Friday, 22 July 2011

Families are the basic unit of all civilization



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Posted: 21 Jul 2011 05:02 AM PDT

Ibof I find it interesting to read these 'textbooks', books written by people in the academic community. This one was the result of a bunch of research on families living in Canada from 1850-1940.

It's interesting to me for a couple of reasons.  One, families are the basic unit of all civilization and to see the family in it's various forms throughout time is very instructive. I like to understand how the family has morphed and changed with the needs and demands placed on it.

Two, it gives me a further insight into the Canadian psyche and helps me to understand where as a culture they have been and a better glimpse at where they might go in the future. Third, it's interesting to compare what we as a church were saying to those families during those times, and how sometimes, we are still emphasizing things that were important back then, but may not be as applicable today. There are a lot of parallels to families back then and today, but there are some differences.

Here's what I learned:

Economics have an enormous impact on families. We are in an age of prosperity right now, children don't work and contribute to the family like they did in the 1800's. Their focus is education and training. Prosperity has given us that ability. It's not like that around the world, and it's hard to tell what comes first, prosperity or a shift in the moral code of families that emphasizes education over work.

The way that we are interdependent has changed. In those days, families were self-sustaining economic units that purchased very little. They were connected through helping one another as neighbors. Today, we aren't self-sustaining at all, but rather sophisticated consumers, purchasing everything and producing only one thing through our training or experience in a narrow part of the economy (job, career). This has shifted the balance inside of families and outside of families.
Back then people married and had families to physically survive, today it seems people leave families and leave marriages in order to emotionally survive. Emotional needs are more important to us today than they were back then. Physical needs were more important back then.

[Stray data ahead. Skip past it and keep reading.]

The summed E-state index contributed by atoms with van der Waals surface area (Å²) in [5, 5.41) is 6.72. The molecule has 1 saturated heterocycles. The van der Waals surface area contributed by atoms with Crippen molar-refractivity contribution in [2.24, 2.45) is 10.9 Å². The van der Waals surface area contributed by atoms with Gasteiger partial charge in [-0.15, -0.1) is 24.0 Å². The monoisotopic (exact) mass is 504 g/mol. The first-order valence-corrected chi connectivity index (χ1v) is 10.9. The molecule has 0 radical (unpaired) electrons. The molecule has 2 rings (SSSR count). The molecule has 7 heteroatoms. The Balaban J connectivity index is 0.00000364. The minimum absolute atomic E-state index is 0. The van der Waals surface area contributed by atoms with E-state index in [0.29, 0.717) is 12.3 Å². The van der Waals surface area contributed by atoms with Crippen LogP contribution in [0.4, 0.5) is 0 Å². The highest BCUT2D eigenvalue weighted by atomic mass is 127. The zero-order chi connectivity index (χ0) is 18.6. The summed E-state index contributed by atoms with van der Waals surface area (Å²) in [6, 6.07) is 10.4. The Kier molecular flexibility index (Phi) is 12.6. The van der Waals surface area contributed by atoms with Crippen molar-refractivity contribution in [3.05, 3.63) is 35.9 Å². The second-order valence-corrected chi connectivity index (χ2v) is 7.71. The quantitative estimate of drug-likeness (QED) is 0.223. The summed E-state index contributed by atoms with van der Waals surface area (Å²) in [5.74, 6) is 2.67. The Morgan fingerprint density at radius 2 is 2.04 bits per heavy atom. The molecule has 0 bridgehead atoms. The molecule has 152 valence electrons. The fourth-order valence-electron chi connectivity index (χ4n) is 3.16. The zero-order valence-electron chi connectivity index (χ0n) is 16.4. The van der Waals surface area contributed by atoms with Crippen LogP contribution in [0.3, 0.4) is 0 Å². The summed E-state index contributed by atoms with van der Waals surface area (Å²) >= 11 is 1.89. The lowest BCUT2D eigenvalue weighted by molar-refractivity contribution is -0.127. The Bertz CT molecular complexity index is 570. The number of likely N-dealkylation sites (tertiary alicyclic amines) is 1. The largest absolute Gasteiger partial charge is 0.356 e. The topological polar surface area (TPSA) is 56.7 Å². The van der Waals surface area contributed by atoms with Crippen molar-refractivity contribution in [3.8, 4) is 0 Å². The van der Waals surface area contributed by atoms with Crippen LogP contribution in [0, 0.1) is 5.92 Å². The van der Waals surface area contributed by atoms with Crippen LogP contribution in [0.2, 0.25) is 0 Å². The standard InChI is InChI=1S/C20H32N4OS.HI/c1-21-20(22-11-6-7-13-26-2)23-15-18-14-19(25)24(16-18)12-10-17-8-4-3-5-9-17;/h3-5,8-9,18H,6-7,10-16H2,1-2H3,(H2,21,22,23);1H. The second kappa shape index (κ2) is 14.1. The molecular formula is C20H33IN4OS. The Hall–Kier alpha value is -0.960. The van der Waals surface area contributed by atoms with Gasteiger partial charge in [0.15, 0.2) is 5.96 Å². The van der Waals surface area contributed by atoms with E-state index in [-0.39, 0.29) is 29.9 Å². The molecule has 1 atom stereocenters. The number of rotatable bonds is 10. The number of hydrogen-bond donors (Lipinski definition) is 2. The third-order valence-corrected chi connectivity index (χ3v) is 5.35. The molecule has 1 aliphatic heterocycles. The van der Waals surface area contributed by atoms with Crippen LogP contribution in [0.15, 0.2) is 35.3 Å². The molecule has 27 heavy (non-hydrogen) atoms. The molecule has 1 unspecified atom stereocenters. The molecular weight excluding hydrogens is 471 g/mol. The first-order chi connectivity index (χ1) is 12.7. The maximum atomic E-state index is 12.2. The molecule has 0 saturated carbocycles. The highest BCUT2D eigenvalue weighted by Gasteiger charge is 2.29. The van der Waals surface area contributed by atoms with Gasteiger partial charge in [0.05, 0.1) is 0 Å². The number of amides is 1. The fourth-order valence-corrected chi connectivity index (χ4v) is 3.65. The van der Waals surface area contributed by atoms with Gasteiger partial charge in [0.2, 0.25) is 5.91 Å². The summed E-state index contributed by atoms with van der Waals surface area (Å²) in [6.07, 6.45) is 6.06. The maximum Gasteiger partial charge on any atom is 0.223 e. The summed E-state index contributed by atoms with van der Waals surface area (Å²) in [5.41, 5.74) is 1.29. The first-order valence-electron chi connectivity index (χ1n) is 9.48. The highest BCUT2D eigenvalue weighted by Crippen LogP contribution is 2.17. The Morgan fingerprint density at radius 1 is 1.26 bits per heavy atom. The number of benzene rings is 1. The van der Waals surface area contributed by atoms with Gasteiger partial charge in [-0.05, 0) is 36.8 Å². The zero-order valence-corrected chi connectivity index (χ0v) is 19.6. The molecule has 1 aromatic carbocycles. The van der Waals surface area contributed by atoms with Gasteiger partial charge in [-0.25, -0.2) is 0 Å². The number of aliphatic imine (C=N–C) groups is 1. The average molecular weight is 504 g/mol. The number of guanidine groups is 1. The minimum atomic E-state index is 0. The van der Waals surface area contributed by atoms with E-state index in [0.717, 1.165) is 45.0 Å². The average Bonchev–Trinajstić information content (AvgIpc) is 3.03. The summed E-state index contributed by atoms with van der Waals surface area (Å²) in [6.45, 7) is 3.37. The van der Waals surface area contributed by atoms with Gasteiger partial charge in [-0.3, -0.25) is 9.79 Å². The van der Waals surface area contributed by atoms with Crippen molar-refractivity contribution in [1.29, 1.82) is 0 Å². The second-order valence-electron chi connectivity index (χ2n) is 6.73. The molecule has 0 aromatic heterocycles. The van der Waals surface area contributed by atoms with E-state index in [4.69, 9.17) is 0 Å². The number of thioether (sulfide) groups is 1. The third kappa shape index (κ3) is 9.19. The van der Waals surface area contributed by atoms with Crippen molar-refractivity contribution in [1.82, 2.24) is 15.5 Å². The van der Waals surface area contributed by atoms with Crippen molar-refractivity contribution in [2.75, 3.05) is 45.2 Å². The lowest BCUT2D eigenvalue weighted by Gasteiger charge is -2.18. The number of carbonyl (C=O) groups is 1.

I learned where the Children's Aid Society got it's start, and I could see the seeds of the welfare system that was rolled out in the Great Depression and continues today. The toll on the people that were recipients of aid was well documented and disturbing. More disturbing was reading about Native and Inuit families in those years and how the different attempts at helping them turned out. It's incomprehensible.

Mankind clearly doesn't have an answer for the problems of mankind. We are making things worse and that's when we don't try to do anything about it. When we do, it's often worse than if we had done nothing.

The book I read was used, and the person that read it before me was interested in the role of women throughout the research. My guess would be that they were of the feminist leaning. They highlighted the abuse of women and children through economic hardships and then the shift in the role of women and children in the family through the shift to industry (jobs, career) that happened in the early 1900's. Their notes in the margin were full of passion. Even that was helpful to me, as that is clearly a sentiment in our culture, and it helps me to understand their thought process.

I'm more open now to allowing some flexibility in the dynamics of a family after reading this. It's obvious that families and some of the dynamics have shifted throughout time. There are still some principles that the Bible gives us, love, respect, honor, provide, teach, train, remind, obey, be considerate, but there is still some ambiguity. Any family in an urban, suburban, rural, Western, Eastern, New World and Old World can be mature in these things and still look different than each other. There's a lot of wisdom in the Bible.

I see too, how it's only by the Holy Spirit that we are a blessing to each other. One of the quotes that stuck out to me, was that inside families we are at the same time the best and worst to each other, abusive and nurturing. How we desparately need the wisdom of the Spirit of the Living God and his unconditional love spilling out of us and grace between us. 

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